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Old 09-06-2019, 12:16 PM
Wrenching Spanners is offline
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Join Date: Jun 2011
Location: London
Posts: 538
Quote:
Originally Posted by GIGObuster View Post
You will not find it by nutpicking.

https://rationalwiki.org/wiki/Nutpicking

Swing and a miss again, there is no affirmation on the fable about what you claim here. Some versions (also in the link) do point at the miser's gold being the result of selling his state (or fortune coming from dubious sources) and for sure, not giving any part to the government
So you’re still misinterpreting cites, still not standing behind your own cites, still spouting garbage pointless clichés and inanities, and still not answering questions directly related to the subject of the OP. Well at least your consistent.

Again: What is the liberal position on wealth?

Here, let me help you out. Liberals are concerned about the growing inequality between society’s top wealth-holders and bottom wealth-holders. They also dislike the fact that some rich people achieved their wealth through cronyism or corruption. Liberals are concerned that some people are actually the victims of capitalism; people who’ve lost their jobs due to technological change or international trade. They note that some people got rich from those changes. Liberals also recognise that there are inefficiencies in the tax system, and many of those inefficiencies are intentional; essentially they’re corrupt as they’re designed to make taxes less fair, not more.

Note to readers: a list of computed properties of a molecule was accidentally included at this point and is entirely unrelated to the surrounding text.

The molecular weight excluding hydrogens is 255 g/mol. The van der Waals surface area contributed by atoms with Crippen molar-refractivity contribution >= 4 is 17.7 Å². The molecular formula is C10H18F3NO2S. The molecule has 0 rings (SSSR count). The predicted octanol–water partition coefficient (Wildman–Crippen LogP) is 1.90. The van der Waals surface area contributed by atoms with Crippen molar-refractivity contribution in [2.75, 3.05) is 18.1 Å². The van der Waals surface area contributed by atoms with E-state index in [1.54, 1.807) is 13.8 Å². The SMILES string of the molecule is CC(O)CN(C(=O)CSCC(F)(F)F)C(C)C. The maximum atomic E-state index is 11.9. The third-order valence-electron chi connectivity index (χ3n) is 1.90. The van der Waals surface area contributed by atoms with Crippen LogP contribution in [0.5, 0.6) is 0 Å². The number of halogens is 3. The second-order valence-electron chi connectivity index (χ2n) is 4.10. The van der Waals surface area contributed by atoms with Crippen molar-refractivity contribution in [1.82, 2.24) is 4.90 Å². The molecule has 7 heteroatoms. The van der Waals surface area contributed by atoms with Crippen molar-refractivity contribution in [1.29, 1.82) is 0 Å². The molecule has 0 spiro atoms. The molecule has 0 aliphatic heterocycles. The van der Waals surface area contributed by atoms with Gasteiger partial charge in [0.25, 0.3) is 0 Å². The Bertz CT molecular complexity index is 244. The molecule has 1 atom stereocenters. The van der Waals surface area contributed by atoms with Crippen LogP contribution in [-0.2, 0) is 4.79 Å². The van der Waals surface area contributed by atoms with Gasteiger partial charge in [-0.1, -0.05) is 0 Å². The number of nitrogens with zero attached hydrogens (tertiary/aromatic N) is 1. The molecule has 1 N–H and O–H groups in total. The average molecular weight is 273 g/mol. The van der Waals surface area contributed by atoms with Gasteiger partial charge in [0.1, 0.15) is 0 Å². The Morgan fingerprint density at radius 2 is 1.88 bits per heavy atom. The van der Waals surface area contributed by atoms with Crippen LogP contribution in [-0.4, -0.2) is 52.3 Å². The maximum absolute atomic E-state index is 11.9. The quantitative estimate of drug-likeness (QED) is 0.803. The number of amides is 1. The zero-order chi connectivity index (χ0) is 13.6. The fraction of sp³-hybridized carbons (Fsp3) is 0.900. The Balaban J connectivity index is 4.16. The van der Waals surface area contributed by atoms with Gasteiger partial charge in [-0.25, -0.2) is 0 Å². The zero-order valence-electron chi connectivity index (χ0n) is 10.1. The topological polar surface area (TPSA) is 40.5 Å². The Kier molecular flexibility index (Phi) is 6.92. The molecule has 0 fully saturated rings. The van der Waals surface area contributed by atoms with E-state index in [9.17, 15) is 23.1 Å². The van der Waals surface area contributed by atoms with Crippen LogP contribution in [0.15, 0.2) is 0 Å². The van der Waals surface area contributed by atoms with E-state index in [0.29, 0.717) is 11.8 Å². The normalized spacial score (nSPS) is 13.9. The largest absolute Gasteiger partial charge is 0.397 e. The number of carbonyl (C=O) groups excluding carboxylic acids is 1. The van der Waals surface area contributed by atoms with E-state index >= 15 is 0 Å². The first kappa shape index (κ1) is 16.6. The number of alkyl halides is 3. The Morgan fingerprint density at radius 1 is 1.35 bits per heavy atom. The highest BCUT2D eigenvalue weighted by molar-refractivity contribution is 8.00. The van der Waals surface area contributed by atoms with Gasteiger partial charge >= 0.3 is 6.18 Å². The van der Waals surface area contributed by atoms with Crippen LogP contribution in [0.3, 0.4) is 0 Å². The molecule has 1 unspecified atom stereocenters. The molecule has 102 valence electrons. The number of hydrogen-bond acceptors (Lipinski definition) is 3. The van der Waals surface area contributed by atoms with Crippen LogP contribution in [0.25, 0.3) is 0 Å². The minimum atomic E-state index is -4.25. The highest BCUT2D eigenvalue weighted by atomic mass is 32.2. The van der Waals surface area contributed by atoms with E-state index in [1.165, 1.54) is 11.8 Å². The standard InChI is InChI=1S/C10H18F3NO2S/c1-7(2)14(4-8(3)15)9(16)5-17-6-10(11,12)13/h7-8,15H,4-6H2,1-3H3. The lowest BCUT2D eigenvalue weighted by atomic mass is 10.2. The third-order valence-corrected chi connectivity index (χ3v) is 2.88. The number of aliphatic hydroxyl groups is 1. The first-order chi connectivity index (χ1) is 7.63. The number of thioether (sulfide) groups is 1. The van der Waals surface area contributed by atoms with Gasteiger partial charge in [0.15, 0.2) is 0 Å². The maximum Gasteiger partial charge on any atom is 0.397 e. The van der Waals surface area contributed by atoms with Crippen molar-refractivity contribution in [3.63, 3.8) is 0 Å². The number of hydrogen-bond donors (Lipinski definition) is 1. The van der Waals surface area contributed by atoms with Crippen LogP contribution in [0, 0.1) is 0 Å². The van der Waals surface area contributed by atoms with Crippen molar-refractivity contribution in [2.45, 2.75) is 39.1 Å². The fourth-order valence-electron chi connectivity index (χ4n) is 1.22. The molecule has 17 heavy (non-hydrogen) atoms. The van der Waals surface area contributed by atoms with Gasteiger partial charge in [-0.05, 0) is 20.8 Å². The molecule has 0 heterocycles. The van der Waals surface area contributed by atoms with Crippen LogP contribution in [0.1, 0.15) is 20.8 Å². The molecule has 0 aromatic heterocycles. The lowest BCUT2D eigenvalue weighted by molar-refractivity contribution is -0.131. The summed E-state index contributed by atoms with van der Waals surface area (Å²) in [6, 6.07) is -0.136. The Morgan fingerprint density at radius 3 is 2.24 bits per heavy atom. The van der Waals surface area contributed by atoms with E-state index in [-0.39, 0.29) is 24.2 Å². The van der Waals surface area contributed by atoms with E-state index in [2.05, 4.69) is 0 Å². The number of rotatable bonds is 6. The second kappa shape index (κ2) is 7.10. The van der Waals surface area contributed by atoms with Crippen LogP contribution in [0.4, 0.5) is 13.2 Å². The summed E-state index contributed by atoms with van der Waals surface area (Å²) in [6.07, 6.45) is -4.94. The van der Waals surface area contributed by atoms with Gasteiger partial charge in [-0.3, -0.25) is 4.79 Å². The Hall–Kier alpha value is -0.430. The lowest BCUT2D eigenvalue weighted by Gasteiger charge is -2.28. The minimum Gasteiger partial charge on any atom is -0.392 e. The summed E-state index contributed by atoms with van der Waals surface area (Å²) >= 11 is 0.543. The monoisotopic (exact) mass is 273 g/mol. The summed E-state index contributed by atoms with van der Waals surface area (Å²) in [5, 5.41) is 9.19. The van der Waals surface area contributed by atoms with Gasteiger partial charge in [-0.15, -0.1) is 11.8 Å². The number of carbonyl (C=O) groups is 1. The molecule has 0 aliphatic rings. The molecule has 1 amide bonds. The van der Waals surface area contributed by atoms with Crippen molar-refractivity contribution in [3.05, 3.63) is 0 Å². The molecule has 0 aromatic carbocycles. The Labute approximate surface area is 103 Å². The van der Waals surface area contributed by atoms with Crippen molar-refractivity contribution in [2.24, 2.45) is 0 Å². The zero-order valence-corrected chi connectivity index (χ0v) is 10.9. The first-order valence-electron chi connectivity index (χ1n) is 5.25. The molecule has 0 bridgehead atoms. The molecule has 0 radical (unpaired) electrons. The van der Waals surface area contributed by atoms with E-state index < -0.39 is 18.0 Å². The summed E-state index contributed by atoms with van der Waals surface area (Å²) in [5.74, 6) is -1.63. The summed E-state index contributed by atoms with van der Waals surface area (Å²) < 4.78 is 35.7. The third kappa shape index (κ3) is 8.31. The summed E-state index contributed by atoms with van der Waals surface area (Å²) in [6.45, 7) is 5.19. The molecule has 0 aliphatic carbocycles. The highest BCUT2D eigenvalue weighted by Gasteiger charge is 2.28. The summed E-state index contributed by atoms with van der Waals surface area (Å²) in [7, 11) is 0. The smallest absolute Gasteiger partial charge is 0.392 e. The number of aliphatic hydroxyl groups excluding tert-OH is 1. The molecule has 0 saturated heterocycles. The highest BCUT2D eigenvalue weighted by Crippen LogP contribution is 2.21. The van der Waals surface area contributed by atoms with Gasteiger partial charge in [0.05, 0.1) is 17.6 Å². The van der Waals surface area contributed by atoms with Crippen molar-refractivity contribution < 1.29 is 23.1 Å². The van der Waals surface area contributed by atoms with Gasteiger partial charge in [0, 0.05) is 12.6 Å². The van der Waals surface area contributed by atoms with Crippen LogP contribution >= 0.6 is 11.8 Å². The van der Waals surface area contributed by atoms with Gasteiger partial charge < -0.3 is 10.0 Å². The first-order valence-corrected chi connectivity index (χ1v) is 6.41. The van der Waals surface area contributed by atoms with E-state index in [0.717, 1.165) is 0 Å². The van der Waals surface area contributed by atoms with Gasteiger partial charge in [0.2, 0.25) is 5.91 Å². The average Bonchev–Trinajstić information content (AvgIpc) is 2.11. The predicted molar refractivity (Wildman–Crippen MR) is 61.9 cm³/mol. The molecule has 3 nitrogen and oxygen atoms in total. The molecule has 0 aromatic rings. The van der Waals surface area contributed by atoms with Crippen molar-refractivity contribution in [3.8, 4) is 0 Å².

A few liberal politicians have come along and declared that the solution to the above issues is a wealth tax. Many on the liberal bandwagon cheer and shout some version of “Right On!”. They become emotionally attached to the idea. And when people start asking questions about the details behind the wealth tax, and criticising the lack of thought behind it, the liberal response is an emotional one. The politicians cheered them up and the critics are reducing their cheer. The critics therefore are mean people who have no interest in solving the problems listed in the above paragraph.

For myself, I’m less concerned about inequality than the typical liberal. I think if a person creates a technological innovation that benefits society, or invests in an emerging market and their investment proves successful, they deserve to be rich. They’re not harming the poor. They’re actually benefiting society. My concern towards the the poor is that I want people to move out of poverty measured in absolute terms – not measured in relation to the rich. And the elimination of poverty is going to depend on innovation and investment – things spurred on by the rich. Should there be a safety net? Definitely. Should society be investing not only in corporations, but in itself through education and infrastructure? Absolutely. Fund that investment through income taxes. And if some rich person decides to cash in some of their shares or property, that’s income. Tax it. But if someone builds a company with a paper worth of $1 billion, should the government come along and tell them they have to sell a portion of the company worth $47.6 million to pay a wealth tax? No. If there are problems with the tax system, fix them. If there’s cronyism or corruption in government spending, stop it. If the government is underinvesting in society, either move spending from other areas into education and infrastructure, or raise taxes (but gradually, please). But soak the rich because it’s the “Right On!” thing to do? It isn’t.